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TIPS is an acronym for To Insure Prompt Service. That mostly works if you are a regular somewhere. When I was snowbirding in the Parker, AZ, area I used to go regularly to Pizza Hut. They would start cooking my pizza and bring my beverage as soon as I came in. After being gone all summer, when I returned for the winter they would say, "Welcome back." That's a place  that makes you glad to tip well.

Linda Sand

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9 minutes ago, sandsys said:

TIPS is an acronym for To Insure Prompt Service. That mostly works if you are a regular somewhere. When I was snowbirding in the Parker, AZ, area I used to go regularly to Pizza Hut. They would start cooking my pizza and bring my beverage as soon as I came in. After being gone all summer, when I returned for the winter they would say, "Welcome back." That's a place  that makes you glad to tip well.

Linda Sand

That's a place that deserves a decent tip . ;)

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How about the drive thru that has a tip jar at the drive up window. I have seen that at many drive thrus. Hell they didn't even come out of the building and they want a tip. I almost always tip 20% unless the service is really bad. But only when I am waited on. 

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I know this sucks in many ways but I can't hold it against someone making mostly minimum wage or thereabout on less than a 40hr schedule for trying to come up with enough money to take care of their family or buy gas to to get to work or bus fare.  I don't always tip in those situations but sometimes I will kick in the coin change. It always depends on the circumstance.  I was in a fast food place once that was so busy and the folks were really hustling and still getting complaints. I was so impressed I gave them $5. for each employee there and my meal was less than $5. Like I said, it depends on the circumstance.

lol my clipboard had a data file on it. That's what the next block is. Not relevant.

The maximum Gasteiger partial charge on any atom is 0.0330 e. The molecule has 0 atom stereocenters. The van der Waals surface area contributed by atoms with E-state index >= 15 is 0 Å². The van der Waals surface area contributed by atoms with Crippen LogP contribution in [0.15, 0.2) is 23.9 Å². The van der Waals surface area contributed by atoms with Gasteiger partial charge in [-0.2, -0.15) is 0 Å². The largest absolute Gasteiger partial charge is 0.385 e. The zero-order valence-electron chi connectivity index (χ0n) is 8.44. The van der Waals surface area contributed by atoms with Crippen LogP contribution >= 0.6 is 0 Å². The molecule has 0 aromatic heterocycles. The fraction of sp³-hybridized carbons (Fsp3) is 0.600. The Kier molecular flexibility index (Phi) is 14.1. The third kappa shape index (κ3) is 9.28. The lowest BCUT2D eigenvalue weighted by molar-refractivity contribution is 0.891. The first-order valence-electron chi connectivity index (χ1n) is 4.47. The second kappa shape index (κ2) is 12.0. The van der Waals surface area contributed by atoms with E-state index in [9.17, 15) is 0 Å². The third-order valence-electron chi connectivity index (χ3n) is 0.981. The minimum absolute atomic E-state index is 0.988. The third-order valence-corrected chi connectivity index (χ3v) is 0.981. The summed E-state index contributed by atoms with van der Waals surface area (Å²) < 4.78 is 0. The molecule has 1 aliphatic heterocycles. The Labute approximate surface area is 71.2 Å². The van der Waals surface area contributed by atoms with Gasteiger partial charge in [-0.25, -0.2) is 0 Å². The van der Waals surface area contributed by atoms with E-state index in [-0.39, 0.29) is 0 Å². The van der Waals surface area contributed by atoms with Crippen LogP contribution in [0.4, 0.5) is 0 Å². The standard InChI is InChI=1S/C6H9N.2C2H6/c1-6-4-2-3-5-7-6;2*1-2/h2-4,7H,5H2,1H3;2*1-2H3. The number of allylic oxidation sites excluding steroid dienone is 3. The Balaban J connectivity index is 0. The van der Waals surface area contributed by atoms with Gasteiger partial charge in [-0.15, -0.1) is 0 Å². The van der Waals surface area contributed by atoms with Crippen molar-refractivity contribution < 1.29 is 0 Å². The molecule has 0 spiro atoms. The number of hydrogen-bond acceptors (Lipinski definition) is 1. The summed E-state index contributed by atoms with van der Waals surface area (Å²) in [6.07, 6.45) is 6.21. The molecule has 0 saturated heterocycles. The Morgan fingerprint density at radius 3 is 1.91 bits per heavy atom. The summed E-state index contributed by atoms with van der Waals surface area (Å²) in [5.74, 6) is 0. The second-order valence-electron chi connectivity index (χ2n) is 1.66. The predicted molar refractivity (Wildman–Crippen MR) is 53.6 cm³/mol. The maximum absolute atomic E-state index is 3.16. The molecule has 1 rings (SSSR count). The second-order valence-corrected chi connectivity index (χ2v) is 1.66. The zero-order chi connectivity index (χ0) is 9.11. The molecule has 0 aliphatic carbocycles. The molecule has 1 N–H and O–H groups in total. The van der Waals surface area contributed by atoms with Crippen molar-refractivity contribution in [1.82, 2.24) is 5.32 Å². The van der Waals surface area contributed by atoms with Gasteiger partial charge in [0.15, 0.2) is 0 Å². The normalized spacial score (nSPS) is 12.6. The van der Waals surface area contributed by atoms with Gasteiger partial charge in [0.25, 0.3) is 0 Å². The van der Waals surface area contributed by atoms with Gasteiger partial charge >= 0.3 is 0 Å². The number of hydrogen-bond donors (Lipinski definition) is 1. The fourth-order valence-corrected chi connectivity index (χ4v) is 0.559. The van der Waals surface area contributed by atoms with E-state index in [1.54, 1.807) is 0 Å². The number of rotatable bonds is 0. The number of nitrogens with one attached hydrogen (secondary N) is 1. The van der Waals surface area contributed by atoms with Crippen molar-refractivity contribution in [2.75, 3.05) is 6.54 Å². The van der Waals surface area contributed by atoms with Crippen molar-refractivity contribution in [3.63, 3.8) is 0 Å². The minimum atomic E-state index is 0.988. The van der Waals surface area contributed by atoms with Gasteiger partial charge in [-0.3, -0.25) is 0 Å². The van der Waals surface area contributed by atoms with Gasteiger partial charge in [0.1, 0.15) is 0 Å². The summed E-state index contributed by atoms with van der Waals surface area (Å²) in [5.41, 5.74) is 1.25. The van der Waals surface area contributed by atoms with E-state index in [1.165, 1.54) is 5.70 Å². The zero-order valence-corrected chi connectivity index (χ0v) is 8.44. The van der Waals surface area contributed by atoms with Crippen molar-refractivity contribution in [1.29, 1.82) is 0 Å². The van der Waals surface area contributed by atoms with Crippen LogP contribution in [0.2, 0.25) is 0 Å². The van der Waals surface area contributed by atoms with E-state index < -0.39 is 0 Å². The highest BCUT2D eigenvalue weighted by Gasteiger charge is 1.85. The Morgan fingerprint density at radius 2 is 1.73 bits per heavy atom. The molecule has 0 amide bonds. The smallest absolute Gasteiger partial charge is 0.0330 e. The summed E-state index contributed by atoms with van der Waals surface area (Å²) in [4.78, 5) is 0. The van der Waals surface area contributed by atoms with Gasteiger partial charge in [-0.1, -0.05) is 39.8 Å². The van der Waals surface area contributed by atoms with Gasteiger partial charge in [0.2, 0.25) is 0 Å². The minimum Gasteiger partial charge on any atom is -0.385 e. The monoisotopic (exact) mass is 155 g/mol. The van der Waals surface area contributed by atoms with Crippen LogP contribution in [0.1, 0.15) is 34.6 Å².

Slightly off topic,  what is a fair tip for a cab. I have almost no experience with cabs. I think the only cab ride I ever took the driver refused even my fare as I was just getting home from Viet Nam.

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13 hours ago, Twotoes said:

I almost always tip 20% unless the service is really bad. But only when I am waited on. 

The term TIP  was invented from the phrase "to improve service" but it has become the key to many employees salaries today. When my sister was working as a waitress (by choice as she enjoyed the work) she was really upset at a change in the IRS rules that required some withholding tax from tip income. She believed that tips should be tax-free?  The last I knew, the employer had to withhold tax based upon an average of 8% of a waitperson's total receipts as a minimum. I don't know if that has changed but suspect that a reasonably good waitperson would make more than that. 

I find that tips are an item which makes budgeting much more difficult when traveling as the expected amount seems to vary wildly depending on who is being tipped and when. Like Jim, we are not sure what to tip a cab driver, a skycap, or similar service people. On our return from Australia, Pam was using a cane and the skycap that came to our assistance was outstanding! I gave him $20 as I believed it to have been well worth that and he seemed pleased, but................... ???   He was with us from the arrival gate all through customs and security and out to our waiting car.

When we visited Australia the practice there was not to tip but prices are more and so is minimum wage. I actually prefer it that way in most cases. Because the concierge at our Sidney hotel did so much for us, I went to him and offered a tip the night before we left. He declined, saying that he was very proud of his work and that if I wished to reward him to use his name in the customer survey that all departing guests receive. I did make sure that I had his full name and wrote about his service in the remarks as well. 

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I pay with my cc and tip in cash when/where I think it's appropriate (to the mechanic at the Harley shop, to the tech at the RV shop that actually did the work on my bike or RV and actual waitresses that have served us).  I don't tip where I'm providing my own service.

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15 hours ago, bigjim said:

Slightly off topic,  what is a fair tip for a cab. I have almost no experience with cabs. I think the only cab ride I ever took the driver refused even my fare as I was just getting home from Viet Nam.

Heck of a cab driver in those days.  Thank you for your service.

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21 hours ago, bigjim said:

Slightly off topic,  what is a fair tip for a cab. I have almost no experience with cabs. I think the only cab ride I ever took the driver refused even my fare as I was just getting home from Viet Nam.